Friday, March 15, 2013

Interactions with Istanbulites

          Well I am pretty much over my jetlag and finally have been able to get some work done when I am not hanging out with friends and reaccounting adventures. I understand that I am in school to study and should be working hard to end my senior year well, but honestly, at this point I just want to hang out with people as much as possible because I only have six weeks left to do so! And the papers will somehow be written and I will still probably get a good grade, despite the last minute work. Professors will understand, right?
           Anyways, I wanted to spend a little time sharing about some of the interactions and conversations I had with Istanbulites. The following is part of my journal entry from Thursday:

          "So today was a really good day here in Istanbul. This morning I stayed in bed until I actually wanted to get up, which was around nine. After breakfast I headed out by myself to sketch the Hagia Sophia. So I really have never sketched before, but somehow I knew I would be able to draw mosques without ever having lesssons. Tuesday when I was sketching, several people came up to me. One Turkish couple watch with their son for a while and told me it was very good. I replied 'grazie,' which is very odd since I definately do not speak Italian. A couple of teenage girls then came up to interview me for a school project. They were really cute and fun to talk to. Finally, two people came up (only the girl spoke any English) and it turns out that the guy (a Kurd) was in fine arts school in Istanbul. He showed  me some of his sketches, then his paintings via pictures on his camera. He then sketched me and gave it to me! The girl and I chatted for a bit while he sketched. It was interesting because she introduced herself as a Turk and the guy as a Kurd, but at the end of the conversation she revealed to me that she was actually a gypsy!
          Well, back to taody. Today while I was sketching, I first had "Antonio" come clean my shoes (that in reality really needed it). He was super cheesy calling me beautiful, but I tried to learn more of his story. I learned that he shined shoes to help pay for University where he was studying mathematics. He said he wanted to take me out for coffee later, but you know I am not really into cheesy Turkish shoe shiners :) The next people to come up to me were tourists wanting their picture taken. After that, a Turkish sketch artist (doing sketches for tourists) approached me. He seemed impressed and gave me a little advice. The other people to come around were a bunch of Turkish school girls. They were so cute and loved watching me draw. They figured out how to ask my name and then told me all of theirs. They then all said 'bye-bye' as they walked away with their class.
          When I walked back to the hostel, I found Ruth sitting outside. I sat down with her and one of the workers of the restaurant connected to our hostel came over and talked a bit. I have to say that I have been trying to get to know people while here and have been wanting to know people's stories- how they got to Istanbul and what life is like for them. This guy (Enes, who actually would become a friend and someone I hope to stay in touch with) is actually from Kurdistan and lived in Diyarbikir! We had a good conversation and I learned some about his life.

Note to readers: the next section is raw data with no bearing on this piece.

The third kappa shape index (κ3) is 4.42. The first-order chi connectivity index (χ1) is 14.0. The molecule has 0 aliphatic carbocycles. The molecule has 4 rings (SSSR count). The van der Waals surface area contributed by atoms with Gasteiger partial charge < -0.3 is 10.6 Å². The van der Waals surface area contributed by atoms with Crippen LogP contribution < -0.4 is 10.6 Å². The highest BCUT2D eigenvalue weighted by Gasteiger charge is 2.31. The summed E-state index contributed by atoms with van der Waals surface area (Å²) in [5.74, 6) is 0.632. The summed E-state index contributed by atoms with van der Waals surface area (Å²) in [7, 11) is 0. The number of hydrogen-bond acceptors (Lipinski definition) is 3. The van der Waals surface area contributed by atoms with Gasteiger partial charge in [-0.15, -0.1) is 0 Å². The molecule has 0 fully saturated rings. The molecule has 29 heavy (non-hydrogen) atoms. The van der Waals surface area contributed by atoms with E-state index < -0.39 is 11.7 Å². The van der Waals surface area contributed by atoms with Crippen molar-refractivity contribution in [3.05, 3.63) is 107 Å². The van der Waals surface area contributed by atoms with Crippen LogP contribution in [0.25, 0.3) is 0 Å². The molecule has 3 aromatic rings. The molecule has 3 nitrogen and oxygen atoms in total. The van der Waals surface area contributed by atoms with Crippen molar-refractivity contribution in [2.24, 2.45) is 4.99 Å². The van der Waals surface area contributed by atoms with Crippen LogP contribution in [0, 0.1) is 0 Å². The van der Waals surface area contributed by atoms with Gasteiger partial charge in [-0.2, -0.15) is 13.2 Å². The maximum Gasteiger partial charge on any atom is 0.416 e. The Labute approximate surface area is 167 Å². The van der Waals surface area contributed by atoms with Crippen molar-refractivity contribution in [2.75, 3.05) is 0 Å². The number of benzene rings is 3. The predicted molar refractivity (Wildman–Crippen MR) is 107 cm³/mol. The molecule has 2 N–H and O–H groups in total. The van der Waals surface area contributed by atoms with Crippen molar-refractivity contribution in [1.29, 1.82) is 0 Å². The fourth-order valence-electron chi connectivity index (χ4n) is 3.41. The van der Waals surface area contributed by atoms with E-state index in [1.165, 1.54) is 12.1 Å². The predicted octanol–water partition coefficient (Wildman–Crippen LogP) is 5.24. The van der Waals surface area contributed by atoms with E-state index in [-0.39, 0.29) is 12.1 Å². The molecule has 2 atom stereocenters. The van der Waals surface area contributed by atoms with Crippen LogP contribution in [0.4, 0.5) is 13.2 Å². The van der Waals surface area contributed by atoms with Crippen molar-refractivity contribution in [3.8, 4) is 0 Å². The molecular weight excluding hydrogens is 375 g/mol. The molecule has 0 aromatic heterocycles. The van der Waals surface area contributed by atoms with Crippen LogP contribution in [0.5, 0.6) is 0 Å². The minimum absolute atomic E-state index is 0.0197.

Then, Ruth and I went to lunch. On the way we were stopped by a guy selling Bosphorus Cruises. Only, he did not want to sell us anything, but had seen me sketching earlier and wanted me to sketch him! I told him that I wasn't very good and had never sketched people before, but he wanted it done anyway. I told him I would be back after lunch. Ruth and I then ate in a little cafe then bought some earrings. As Ruth was making decisions, I had a little chat with the store owner. Even though he spoke very little English, I learned he had owned the shop for over 30 years! He also wanted to know if my mom was rich.... I told him she wasn't. 
          We then headed back over to the guy. He was really surprised we had come back, but was happy to see us. We went to a little park across the street where we sat down on the grass. It was really fun. I have drawn anyone before and he had never been drawn. Which meant that we ended up laughing and it took a little while to be serious. He told us a bit about his job and life in Istanbul. One part of the conversation I really like was when he said he knew we were smart because we sere traveling. So many people never lear their little parts of the world and thus don not truly experience all of life. I fully agreed (as would EMU). The sketch was not great (I made him appear fairly old and kind of like Antonio Banderas) but we laughed about it and he seemed happy. 

          I loved how sketching brought about unique interactions and allowed me to be seen not as a tourist, but as an artist, which was really cool. Although not all interactions in Istanbul were as pleasant as the ones I wrote about above, it felt really good to try to get past being a tourist and learn something about how life is in the city.  

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